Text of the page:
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Journal Article

Citation

Behrendt F, de Lussanet MH, Wagner H. PLoS One 2014; 9(8): e104981.

Affiliation

Movement Science, Westf. Wilhelms-Universität Münster, Münster, Germany.

Copyright

(Copyright © 2014, Public Library of Science)

DOI

10.1371/journal.pone.0104981

PMID

25133714

Abstract

Seeing an action activates neurons in the premotor, motor, and somatosensory cortex. Since a significant fraction of these pyramidal neurons project to the spinal motor circuits, a central question is why we do not automatically perform the actions that we see. Indeed, seeing an action increases both cortical and spinal excitability of consistent motor patterns that correspond to the observed ones. Thus, it is believed that such imitative motor patterns are either suppressed or remain at a sub-threshold level. This would predict, however, that seeing someone make a corrective movement while one is actively involved in the same action should either suppress evoked responses or suppress or modulate the action itself. Here we tested this prediction, and found that seeing someone occasionally stepping over an obstacle while walking on a treadmill did not affect the normal walking pattern at all. However, cutaneously evoked reflexes in the anterior tibial and soleus muscles were modulated as if the subject was stepping over an obstacle. This result thus indicates that spinal activation was not suppressed and was neither at sub-threshold motor resonance. Rather, the spinal modulation from observed stepping reflects an adaptive mechanism for regulating predictive control mechanisms. We conclude that spinal excitability during action observation is not an adverse side-effect of action understanding but reflects adaptive and predictive motor control.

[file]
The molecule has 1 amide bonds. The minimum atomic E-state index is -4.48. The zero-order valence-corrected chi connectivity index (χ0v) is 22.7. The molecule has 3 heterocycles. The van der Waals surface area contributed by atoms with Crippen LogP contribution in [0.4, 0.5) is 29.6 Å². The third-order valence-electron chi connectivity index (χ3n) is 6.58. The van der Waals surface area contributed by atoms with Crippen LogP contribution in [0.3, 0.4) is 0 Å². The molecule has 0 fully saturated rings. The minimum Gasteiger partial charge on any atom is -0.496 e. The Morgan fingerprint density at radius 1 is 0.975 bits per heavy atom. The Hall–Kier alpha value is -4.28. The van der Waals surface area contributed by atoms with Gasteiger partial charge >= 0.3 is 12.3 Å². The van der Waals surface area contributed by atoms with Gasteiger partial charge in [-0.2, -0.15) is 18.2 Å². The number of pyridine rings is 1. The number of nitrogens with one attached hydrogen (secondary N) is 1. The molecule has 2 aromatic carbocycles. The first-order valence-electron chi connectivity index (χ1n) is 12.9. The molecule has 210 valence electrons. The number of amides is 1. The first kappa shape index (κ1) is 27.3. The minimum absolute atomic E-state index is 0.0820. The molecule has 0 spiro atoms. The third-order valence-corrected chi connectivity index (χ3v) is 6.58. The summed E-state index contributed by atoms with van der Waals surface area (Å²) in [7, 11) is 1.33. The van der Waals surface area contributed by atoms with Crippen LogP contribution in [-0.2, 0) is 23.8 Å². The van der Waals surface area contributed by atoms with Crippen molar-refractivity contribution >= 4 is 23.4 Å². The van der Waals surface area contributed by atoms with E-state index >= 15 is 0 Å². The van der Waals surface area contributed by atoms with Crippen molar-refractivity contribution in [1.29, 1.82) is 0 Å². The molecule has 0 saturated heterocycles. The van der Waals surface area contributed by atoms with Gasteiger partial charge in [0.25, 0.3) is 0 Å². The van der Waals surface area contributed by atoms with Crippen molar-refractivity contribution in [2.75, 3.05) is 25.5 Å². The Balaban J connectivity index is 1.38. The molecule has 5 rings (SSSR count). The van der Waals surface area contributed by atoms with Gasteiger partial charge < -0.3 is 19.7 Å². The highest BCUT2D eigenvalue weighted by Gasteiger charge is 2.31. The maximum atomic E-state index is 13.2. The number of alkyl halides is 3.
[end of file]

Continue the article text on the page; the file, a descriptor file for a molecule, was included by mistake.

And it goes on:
Language: en

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